The Slender-billed Prion is a member of the Pachyptila genus and along with the Blue Petrel make up the prions. They are then members of the Procellariiformes order, and they share certain identifying features. First, they have nasal passages that attach to the upper bill called naricorns. Although the nostrils on the Prion are on top of the upper bill. The bills of Procellariiformes are also unique in that they are split into between 7 and 9 horny plates. They produce a stomach oil made up of wax esters and triglycerides that is stored in the proventriculus. This is used against predators as well as an energy rich food source for chicks and for the adults during their long flights. Finally, they also have a salt gland that is situated above the nasal passage and helps desalinate their bodies, due to the high amount of ocean water that they imbibe. It excretes a high saline solution from their nose.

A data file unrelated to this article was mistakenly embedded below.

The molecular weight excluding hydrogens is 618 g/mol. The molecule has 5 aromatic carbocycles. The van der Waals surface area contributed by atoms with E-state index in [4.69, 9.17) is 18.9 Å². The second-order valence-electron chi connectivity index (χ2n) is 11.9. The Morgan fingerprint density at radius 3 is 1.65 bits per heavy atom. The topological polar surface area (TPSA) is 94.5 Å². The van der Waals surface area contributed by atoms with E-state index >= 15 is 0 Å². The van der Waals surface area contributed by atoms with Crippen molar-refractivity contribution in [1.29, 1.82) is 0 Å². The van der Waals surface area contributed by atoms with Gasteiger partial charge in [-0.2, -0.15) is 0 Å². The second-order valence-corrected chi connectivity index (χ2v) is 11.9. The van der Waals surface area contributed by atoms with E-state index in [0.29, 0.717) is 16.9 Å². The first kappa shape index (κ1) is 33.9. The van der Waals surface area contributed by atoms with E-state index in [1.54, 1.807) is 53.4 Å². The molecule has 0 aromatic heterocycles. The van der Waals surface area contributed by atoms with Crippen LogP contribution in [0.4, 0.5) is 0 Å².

Pachyptila, the word, comes from the Greek words pakhus and ptilon. Pakhus means thick or stout and ptilon means a feather. Also from the Greek language, Prion comes from the word pri?n meaning a saw, which is in reference to its serrated edges of its bill.
Like all prions, they are blue-grey above and white below with a dark "M" on their back to their wingtips. They have a white eyebrow and a dark line extending from below the eye almost to the neck. Their tail is wedge-shaped and grey with a black tip, their bill is blue-grey, and their feet are pale blue.
They are annual breeders and will lay one egg. Both parents will then incubate the egg and care for the young until they fledge.
Like all prions, the Slender-billed eat zooplankton, by filtering it through their bill.
Range and habitat
The Slender-billed Prion spends all of his non-breeding time over ocean water in the southern oceans. When breeding, they will do so on the Crozet Islands, the Kerguelen Islands, the Falkland islands and Noir Island off the coast of southern Chile.
This species has a very large range and their estimated population is 7,000,000, allowing the IUCN to classify them as Least Concern.